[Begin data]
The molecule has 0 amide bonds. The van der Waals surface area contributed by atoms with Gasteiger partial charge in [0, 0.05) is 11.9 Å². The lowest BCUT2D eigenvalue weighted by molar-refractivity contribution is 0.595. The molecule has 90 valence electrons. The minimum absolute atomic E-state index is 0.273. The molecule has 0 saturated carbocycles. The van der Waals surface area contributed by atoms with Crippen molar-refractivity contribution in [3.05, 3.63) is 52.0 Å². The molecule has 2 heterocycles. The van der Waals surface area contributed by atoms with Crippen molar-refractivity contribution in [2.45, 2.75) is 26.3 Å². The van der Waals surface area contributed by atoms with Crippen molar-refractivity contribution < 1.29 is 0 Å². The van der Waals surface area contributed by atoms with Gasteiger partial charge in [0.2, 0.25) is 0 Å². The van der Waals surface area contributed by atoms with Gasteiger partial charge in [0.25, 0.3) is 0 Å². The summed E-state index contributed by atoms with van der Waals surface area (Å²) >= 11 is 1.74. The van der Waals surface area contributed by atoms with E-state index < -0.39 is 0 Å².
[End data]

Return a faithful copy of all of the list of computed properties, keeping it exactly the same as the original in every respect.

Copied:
The molecule has 0 amide bonds. The van der Waals surface area contributed by atoms with Gasteiger partial charge in [0, 0.05) is 11.9 Å². The lowest BCUT2D eigenvalue weighted by molar-refractivity contribution is 0.595. The molecule has 90 valence electrons. The minimum absolute atomic E-state index is 0.273. The molecule has 0 saturated carbocycles. The van der Waals surface area contributed by atoms with Crippen molar-refractivity contribution in [3.05, 3.63) is 52.0 Å². The molecule has 2 heterocycles. The van der Waals surface area contributed by atoms with Crippen molar-refractivity contribution in [2.45, 2.75) is 26.3 Å². The van der Waals surface area contributed by atoms with Crippen molar-refractivity contribution < 1.29 is 0 Å². The van der Waals surface area contributed by atoms with Gasteiger partial charge in [0.2, 0.25) is 0 Å². The van der Waals surface area contributed by atoms with Gasteiger partial charge in [0.25, 0.3) is 0 Å². The summed E-state index contributed by atoms with van der Waals surface area (Å²) >= 11 is 1.74. The van der Waals surface area contributed by atoms with E-state index < -0.39 is 0 Å².